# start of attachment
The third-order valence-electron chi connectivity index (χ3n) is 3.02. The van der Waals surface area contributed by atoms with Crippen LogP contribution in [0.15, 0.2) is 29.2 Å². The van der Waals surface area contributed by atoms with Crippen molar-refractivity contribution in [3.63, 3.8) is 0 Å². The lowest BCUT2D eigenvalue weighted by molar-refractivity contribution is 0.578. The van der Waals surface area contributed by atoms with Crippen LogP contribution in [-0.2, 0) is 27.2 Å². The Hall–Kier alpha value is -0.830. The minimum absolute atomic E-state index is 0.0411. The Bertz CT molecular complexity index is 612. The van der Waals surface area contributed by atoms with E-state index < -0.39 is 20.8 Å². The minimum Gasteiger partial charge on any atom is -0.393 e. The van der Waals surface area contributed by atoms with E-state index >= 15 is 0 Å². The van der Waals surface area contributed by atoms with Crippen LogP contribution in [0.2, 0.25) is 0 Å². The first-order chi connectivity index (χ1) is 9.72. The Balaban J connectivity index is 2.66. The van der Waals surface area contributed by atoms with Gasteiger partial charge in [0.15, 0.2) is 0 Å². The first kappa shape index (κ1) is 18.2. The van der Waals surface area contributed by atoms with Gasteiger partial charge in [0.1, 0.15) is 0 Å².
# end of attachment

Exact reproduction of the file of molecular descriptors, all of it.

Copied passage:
The third-order valence-electron chi connectivity index (χ3n) is 3.02. The van der Waals surface area contributed by atoms with Crippen LogP contribution in [0.15, 0.2) is 29.2 Å². The van der Waals surface area contributed by atoms with Crippen molar-refractivity contribution in [3.63, 3.8) is 0 Å². The lowest BCUT2D eigenvalue weighted by molar-refractivity contribution is 0.578. The van der Waals surface area contributed by atoms with Crippen LogP contribution in [-0.2, 0) is 27.2 Å². The Hall–Kier alpha value is -0.830. The minimum absolute atomic E-state index is 0.0411. The Bertz CT molecular complexity index is 612. The van der Waals surface area contributed by atoms with E-state index < -0.39 is 20.8 Å². The minimum Gasteiger partial charge on any atom is -0.393 e. The van der Waals surface area contributed by atoms with E-state index >= 15 is 0 Å². The van der Waals surface area contributed by atoms with Crippen LogP contribution in [0.2, 0.25) is 0 Å². The first-order chi connectivity index (χ1) is 9.72. The Balaban J connectivity index is 2.66. The van der Waals surface area contributed by atoms with Gasteiger partial charge in [0.15, 0.2) is 0 Å². The first kappa shape index (κ1) is 18.2. The van der Waals surface area contributed by atoms with Gasteiger partial charge in [0.1, 0.15) is 0 Å².